I quiz Danny for what seems like the hundredth time about what he needs to do once he arrives at his permanent home in the United States. He responds haltingly in Spanish. Learn to read…and write… and learn English. I sigh in relief.
I am worried. Danny is about to turn eighteen years old. The children who age out in Office of Refugee Resettlement (ORR) custody go from the juvenile detention center—a child-friendly atmosphere—and transfer immediately into Immigration and Customs Enforcement (ICE) custody and into an adult detention center here in the Rio Grande Valley. Once there, age-outs like Danny go to a separate holding tank for a few days or weeks before they are transferred into the general population. Not a place for Danny. He is just a kid, right? Even as his eighteenth birthday looms, he is still just a kid in my mind.
As I walk Danny back to his group, I explain what will occur when he turns eighteen in just a few days, and he nods. I leave him in good spirits. Either he has great confidence in me and the other ProBAR staff he has met, or he truly does not understand his situation.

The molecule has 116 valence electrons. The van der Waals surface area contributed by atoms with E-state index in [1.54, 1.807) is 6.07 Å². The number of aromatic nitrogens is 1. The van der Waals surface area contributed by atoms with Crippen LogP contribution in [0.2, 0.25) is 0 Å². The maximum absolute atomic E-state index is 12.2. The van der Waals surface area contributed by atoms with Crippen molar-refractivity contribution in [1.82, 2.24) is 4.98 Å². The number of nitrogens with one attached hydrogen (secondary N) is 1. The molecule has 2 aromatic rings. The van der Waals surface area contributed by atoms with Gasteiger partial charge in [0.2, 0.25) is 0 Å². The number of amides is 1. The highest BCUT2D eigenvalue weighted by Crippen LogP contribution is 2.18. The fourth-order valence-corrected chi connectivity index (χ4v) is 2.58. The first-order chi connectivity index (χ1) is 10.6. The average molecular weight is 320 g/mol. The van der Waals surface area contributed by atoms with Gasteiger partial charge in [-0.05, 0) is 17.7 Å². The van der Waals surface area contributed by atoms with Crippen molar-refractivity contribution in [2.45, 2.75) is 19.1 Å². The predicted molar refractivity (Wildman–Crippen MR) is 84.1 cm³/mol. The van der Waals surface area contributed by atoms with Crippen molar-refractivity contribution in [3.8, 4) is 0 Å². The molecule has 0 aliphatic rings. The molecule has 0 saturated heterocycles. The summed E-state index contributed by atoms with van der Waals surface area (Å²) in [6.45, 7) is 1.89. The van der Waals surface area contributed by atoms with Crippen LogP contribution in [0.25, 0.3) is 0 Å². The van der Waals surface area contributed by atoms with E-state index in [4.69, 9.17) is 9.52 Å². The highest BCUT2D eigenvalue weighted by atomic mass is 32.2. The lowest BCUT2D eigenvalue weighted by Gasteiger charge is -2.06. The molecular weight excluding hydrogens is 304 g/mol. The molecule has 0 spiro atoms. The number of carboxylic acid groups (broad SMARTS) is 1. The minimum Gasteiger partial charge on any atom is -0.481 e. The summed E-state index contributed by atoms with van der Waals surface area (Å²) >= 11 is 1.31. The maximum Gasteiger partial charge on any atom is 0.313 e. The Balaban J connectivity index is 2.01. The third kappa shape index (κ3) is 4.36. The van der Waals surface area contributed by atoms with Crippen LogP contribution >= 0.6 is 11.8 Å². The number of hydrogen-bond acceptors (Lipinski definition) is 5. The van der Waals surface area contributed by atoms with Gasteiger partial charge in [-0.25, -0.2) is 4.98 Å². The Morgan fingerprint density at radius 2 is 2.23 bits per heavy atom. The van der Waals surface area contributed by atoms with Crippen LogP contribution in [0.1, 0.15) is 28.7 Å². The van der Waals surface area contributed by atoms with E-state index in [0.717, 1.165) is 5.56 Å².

In the days leading up to Danny’s birthday, Angel—a ProBAR paralegal— and I work to coordinate Danny’s journey from Texas to his new home. The children are Angel’s priority, and his passion for the role he plays in their lives is bright and sincere and inspiring. Meghan, my supervising attorney, plays her part as well, contacting the ICE Deportation Officer and the caseworker at the shelter. It is an exhausting amount of work on top of all our other work responsibilities, but we do it. Where would Danny be without the South Texas Pro Bono Asylum Representation Project (ProBAR) Children’s Project?
ProBAR offers pro bono legal services to unaccompanied alien children (UACs) detained in federal shelters across the Valley. These UACs are in removal proceedings, meaning they have to go before the immigration court. The children are not entitled to an immigration attorney provided by the government though they may acquire one at their own expense. Many children go to immigration court alone, while a small portion has a ProBAR attorney.